Clinical trial identification: NCT02388906
Legal entity responsible for the study: Bristol-Myers Squibb
Funding: Bristol-Myers Squibb
Disclosure: J. Weber: Celldex, Ichor Medical Systems, cCam Biotherapeutics, Lion Biotechnologies, Pieris Pharmaceuticals, Altor BioScience, Bristol-Myers Squibb, Merck, Genentech, Roche, Amgen, AstraZeneca, GlaxoSmithKline, Daiichi Sankyo, Abbvie, Eisai, CytomX Therapeutics, Nektar, Novartis, Medivation: consulting or advisory role; Bristol-Myers Squibb, GlaxoSmithKline, Daiichi Sankyo, Pieris Pharmaceuticals, cCam Biotherapeutics, Lion Biotechnologies, Roche, Celldex, Amgen, Merck, AstraZeneca, Genentech, Novartis: travel, accommodations, expenses; Named on a patent submitted by Moffitt Cancer Center for an IPILIMUMAB biomarker; Altor BioScience, Celldex, CytomX Therapeutics: stock and other ownership interests; Bristol-Myers Squibb, Merck, Genentech, Abbvie, AstraZeneca, Daiichi Sankyo, GlaxoSmithKline, Eisai, Altor BioScience, Altor BioScience, Amgen, Roche, Ichor Medical Systems, Celldex, cCam Biotherapeutics, Pieris Pharmaceuticals, CytomX Therapeutics, Nektar, Novartis, Medivation: honoraria; Bristol-Myers Squibb, Merck, Gla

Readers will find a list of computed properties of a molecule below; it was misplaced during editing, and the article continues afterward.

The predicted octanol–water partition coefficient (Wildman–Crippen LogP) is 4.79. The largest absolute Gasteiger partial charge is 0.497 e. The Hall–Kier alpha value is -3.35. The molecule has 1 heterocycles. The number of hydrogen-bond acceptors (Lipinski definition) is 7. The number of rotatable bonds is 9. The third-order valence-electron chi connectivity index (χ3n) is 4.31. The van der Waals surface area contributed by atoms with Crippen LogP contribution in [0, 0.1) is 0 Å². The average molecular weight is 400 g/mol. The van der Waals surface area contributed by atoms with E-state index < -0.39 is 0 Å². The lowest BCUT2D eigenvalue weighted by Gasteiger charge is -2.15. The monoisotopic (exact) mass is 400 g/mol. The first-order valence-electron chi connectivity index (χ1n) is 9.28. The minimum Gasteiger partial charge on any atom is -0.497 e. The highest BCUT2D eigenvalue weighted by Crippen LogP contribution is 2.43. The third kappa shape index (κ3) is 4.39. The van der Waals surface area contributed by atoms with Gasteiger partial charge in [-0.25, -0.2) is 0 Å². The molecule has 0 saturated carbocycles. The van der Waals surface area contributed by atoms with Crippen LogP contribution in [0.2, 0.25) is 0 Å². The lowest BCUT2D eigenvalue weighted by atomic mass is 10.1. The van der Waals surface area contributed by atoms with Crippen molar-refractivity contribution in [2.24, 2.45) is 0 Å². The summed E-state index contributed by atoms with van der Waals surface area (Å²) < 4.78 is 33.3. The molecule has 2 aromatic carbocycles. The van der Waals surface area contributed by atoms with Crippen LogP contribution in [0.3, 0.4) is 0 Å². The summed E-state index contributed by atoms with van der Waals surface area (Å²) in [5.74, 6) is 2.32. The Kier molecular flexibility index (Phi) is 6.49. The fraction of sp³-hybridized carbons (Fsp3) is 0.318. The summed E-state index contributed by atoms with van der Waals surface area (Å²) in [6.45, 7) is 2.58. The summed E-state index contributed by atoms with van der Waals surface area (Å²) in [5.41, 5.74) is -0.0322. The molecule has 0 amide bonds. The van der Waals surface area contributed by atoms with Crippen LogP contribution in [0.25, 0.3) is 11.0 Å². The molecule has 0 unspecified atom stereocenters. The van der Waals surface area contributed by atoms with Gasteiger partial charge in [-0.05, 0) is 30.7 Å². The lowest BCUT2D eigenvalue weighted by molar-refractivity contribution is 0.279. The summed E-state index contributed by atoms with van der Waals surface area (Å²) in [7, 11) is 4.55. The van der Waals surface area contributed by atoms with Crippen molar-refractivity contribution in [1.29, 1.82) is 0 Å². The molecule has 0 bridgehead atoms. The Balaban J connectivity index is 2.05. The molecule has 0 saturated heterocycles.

M. Mandala: Roche: personal fees, grant; BMS, MSD, Novartis: personal fees
M. Del Vecchio: BMS: personal fees, honoraria; Roche: personal fees, honoraria, advisory board, research funding; GSK: personal fees, honoraria
H. Gogas: Roche, Amgen MSD, BMS, Novartis: consulting or advisory role, research funding; BMS, Roche, MSD: travel accommodations, expenses
A.M. Arance: GSK, Roche, : personal fees, Consultant, speakers' bureau; BMS: personal fees & non-financial support, Speakers' bureau, travel funding
L.C. Cowey: BMS, Genentech: grant, personal fees, consultant, Speaker, Research funding; Merck, GSK: grant, consultant, Research funding
S. Dalle: BMS: research grants and travel expenses; BMS, MSD, Novartis, Roche: principal investigator